Archive for the 'CSS' Category

1px dotted border in IE

Thursday, December 16th, 2004

One more flaw in IE is that it does not render 1px dotted borders. What you get from IE are 1px dashed borders. 2px dotted borders are fine, however. One solution is presented by Adam Kalsey but that does not work if you want a dotted border on all 4 sides. A little modification is all that is needed, and no css parsing bug hacks are necessary. First you need is a 2×2 px image where the top left and bottom right pixel is one color and the top right and bottom left pixel is a different color. Then wrap the element inside a div with the following class :
background-image: url(2x2pxl.gif);
background-repeat: repeat;
padding: 1px;
width: 250px;

set the width to whatever value is appropriate.
Then assign a background color to the element you want the dotted border on so the 2 by 2 pixel image doesn’t show through
background-color: #FFFFFF;

Put it together like this …
<div class="wrap">
<div id="elementWithDottedBorder">
Bla bla bla

And you’re done!

Top 3 css properties I wish Internet Explorer supported

Friday, December 10th, 2004

As some of us know, Internet Explorer’s CSS support is less than perfect. Not strange considering the latest version is 3 years old. There are however a few pretty basic CSS properties that, if IE supported them, would make it easy to make our websites just a little bit more elegant.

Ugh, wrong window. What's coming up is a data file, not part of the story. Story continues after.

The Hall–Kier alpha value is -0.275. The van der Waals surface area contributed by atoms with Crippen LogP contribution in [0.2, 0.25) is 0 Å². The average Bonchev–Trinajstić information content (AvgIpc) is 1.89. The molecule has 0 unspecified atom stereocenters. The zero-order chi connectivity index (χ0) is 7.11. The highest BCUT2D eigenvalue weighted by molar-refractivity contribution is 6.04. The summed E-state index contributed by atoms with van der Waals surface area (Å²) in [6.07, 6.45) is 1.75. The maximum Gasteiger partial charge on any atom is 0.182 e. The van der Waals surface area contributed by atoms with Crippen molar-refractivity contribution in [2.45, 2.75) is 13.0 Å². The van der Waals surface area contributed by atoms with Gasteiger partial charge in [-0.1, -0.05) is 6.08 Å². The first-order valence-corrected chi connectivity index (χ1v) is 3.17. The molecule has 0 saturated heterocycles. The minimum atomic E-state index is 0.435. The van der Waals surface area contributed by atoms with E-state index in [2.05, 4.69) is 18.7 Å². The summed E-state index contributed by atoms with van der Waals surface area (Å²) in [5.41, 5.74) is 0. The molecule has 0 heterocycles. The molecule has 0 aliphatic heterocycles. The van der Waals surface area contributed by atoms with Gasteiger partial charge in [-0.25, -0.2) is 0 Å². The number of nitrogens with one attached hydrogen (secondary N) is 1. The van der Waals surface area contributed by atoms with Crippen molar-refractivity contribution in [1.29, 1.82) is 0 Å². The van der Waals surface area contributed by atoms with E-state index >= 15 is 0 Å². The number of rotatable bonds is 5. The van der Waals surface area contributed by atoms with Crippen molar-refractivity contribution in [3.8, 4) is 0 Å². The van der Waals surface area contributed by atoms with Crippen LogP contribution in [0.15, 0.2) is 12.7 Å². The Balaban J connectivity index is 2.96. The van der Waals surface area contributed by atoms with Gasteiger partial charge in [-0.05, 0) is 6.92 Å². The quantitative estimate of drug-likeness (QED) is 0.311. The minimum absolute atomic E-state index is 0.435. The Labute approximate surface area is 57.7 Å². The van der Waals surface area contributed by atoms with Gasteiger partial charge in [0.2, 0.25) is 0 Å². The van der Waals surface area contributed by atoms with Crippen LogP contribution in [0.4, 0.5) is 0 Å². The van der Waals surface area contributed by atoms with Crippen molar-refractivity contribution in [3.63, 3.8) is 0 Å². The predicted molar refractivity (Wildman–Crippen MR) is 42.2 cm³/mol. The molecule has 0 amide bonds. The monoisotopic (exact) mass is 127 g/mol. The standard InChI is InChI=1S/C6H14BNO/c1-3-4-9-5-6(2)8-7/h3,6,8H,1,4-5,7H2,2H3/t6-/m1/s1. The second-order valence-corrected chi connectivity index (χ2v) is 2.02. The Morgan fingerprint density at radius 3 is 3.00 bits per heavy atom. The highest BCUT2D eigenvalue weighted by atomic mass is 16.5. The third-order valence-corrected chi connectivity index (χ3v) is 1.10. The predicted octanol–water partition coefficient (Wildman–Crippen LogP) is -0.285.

1. Hover pseudo element on other elements than a. A cute visual effect ideal for making f.ex. menubuttons change color when you point your mouse at one. For menubuttons, the effect can be accomplished by making links behave like a block element and set width, height and/or padding on them. For other elements, Javascript is the only solution.

    This technique is used on some menus on the Listamatic website. In my experience it’s one more source of browser inconsistencies. Javascript works too, but that’s far more work than what should be required.
  2. Fixed positioning. Want to make a menu stay in the same place when you’re scrolling down a page? You could by setting a fixed position on
    your menu but IE just ignores it. A little Javascript can simulate this behaviour but it should have been as easy as
    position: fixed;
    top: 100px;
    left: 10px;
  3. min/max width/height. The CSS specification includes properties for setting minimum and maximum sizes on elements and they are supported by most modern browsers. The ideal solution for floating layouts that expands with the surfers browser window. With a min-width you can make sure that your layout doesn’t collapse completely on a small screen and max-width ensures that your textlines doesn’t become unreadably long.F.ex. :
    min-width: 600px;
    max-width: 950px;

Until Microsoft releases IE7 in a few years time it looks like the only solution besides a browser revolution is Dean Edwards’ IE7.